Pascaline Lepeltier, sommelier and author of Milles Vignes, reports encountering wines that had been doused with SO2 and still showed Mouse. “[Since 2016] you started to see it more outside the perimeter of natural wine [and] since ’18 I’ve tasted it in more… I wouldn’t say conventional wines, but [in wines from] people who are using sulfur,” she says. This is corroborated by sommelier Amanda Smeltz, who told me that she’s tasted mice in wines with 8 to 10 grams of SO2–which is enough to change the taste of the wine but clearly not always enough to prevent microbial activity.
“It takes nine months to create a human, and when it comes out, it can’t walk, talk or feed itself. A bottle of natural wine needs a year to land on its feet. Some are great before [that], but in general they need time.”
More confusing is the question of timing–that is when to add a small dose of sulfur and how that might impact the Mouse’s ability to embed in the wine. All of this contributes to a general feeling that, when it comes to the Mouse, everyone’s just guessing. Many winemakers and experts agree, however, that patience, a thing we’re taught to revere in wine, can be a powerful prophylactic here, too.
According to Ayscough, waiting on wine to resolve–i.e., letting it sit somewhere nice and cool until it sorts itself out–was utilized by the original natural winemakers in Beaujolais. Lepeltier further explains that the molecule that creates the mousy taste, tetrahydropyridine (known as THP), unwinds over time and becomes “imperceptible.” This timeline is, of course, not fully understood, but as Camille Riviere, a natural wine importer based in France and working in the U.S., says, “It takes nine months to create a human, and when it comes out, it can’t walk, talk or feed itself. A bottle of natural wine needs a year to land on its feet. Some are great before [that], but in general they need time.” This is a particular issue with less-affluent winemakers (including many in the natural scene), who are unable to afford to hold back wine and feel pressure to sell them immediately post-bottling. Brent Mayeux, winemaker and proprietor of Stagiaire Wines in the Santa Cruz Mountains, puts it more bluntly: “Mouse is more often than not the fault of importers not waiting,” rather than a flaw with the wines themselves.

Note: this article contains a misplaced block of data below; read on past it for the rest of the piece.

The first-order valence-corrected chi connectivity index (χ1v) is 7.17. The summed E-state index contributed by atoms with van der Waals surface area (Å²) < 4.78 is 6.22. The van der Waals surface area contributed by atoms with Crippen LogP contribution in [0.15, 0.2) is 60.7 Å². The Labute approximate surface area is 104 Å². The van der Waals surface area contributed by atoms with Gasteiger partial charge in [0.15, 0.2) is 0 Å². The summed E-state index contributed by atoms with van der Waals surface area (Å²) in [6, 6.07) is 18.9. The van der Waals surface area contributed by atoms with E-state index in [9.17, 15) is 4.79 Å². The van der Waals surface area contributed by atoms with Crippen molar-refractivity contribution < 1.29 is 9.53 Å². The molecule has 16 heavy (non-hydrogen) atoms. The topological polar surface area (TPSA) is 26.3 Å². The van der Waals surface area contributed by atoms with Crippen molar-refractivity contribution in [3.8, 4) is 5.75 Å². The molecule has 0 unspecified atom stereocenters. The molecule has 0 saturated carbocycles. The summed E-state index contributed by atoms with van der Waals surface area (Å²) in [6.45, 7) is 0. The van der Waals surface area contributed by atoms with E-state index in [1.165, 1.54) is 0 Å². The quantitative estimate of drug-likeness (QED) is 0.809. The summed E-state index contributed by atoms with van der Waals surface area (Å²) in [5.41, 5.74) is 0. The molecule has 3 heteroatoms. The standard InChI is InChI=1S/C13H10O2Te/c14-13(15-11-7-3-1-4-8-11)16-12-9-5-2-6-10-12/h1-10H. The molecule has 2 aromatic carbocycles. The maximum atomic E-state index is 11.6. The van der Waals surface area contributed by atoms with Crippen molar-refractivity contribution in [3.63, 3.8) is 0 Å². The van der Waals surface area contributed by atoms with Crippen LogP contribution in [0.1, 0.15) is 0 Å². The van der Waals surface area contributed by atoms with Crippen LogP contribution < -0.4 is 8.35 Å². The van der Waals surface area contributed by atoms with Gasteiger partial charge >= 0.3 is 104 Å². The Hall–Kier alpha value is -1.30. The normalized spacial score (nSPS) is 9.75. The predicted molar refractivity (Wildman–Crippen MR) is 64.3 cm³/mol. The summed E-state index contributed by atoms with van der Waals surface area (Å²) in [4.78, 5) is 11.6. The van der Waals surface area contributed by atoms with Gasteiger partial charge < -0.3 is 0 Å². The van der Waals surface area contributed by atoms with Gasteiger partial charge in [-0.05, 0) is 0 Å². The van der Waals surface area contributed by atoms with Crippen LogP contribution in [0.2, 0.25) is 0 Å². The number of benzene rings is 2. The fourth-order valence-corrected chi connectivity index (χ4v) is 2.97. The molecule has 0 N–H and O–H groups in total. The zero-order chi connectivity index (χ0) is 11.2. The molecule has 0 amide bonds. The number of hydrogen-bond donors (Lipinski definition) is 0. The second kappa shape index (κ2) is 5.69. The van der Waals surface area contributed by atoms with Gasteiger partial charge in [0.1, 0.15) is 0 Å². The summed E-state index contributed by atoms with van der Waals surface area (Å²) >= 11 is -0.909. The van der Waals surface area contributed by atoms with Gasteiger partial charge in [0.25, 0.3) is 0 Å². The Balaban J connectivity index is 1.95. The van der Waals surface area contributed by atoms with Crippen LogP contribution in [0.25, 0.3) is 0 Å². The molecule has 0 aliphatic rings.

Will Ryan, ex-brewer, menswear icon, and founder of the painfully cool Substack newsletter Wild Thoughts, and Pete Bloomberg, the owner and winemaker behind Llewelyn Wines, were both kind enough to explain the biochemistry behind Mouse’s ability to become invisible over time. It largely went over my head, but crucially: THP, aka Mouse, is bound up with Brettanomyces, aka brett, a strain of yeast that is responsible for flavor compounds that run the gamut from incredibly delicious (horsey Rhone syrahs) to pretty gross (pet-nats that taste like Band-Aids). Brett, while often implicated as being a cause of mousy flavors, is also responsible for dissolving them, breaking down one easy-to-taste type of THP into a different, less-detectable one.
Garrett Oliver, Brooklyn Brewery brewmaster and author of The Oxford Companion to Beer elaborated with a concise summary, saying, “Brett, when left alone, creates many of the flavors most prized in classical wines, but when attacked … it creates ‘the funk.’ … The irony is notable.” This lines up with conversations I’ve had with winemakers from all over the wine world, in which Mouse is viewed as a temporary phenomenon that is tied to moments of disturbance in the wine: racking, bottling, and, crucial for people in the United States drinking imported wine, shipping.
The connection of the Mouse with disruption in winemaking and storage goes even further. Years ago, in Catalunya, a respected winemaker linked Mouse in the glass with drought vintages, saying that the pH disturbances in the vineyard often resulted in wines that needed more time to resolve. Smeltz says that the vagaries of climate are more apparent in natural wines, leading to “less-stable wine because the agriculture itself is not stable… We don’t see that in industrial wine because it’s not transparent, but in natural wine you see the difficulty of climate.” In other words, natural wine’s monomania at presenting an unadulterated wine means that, over the last few decades, we’ve been tasting vineyards that are struggling to adapt to a climate that is veering off-kilter in seemingly new ways each vintage.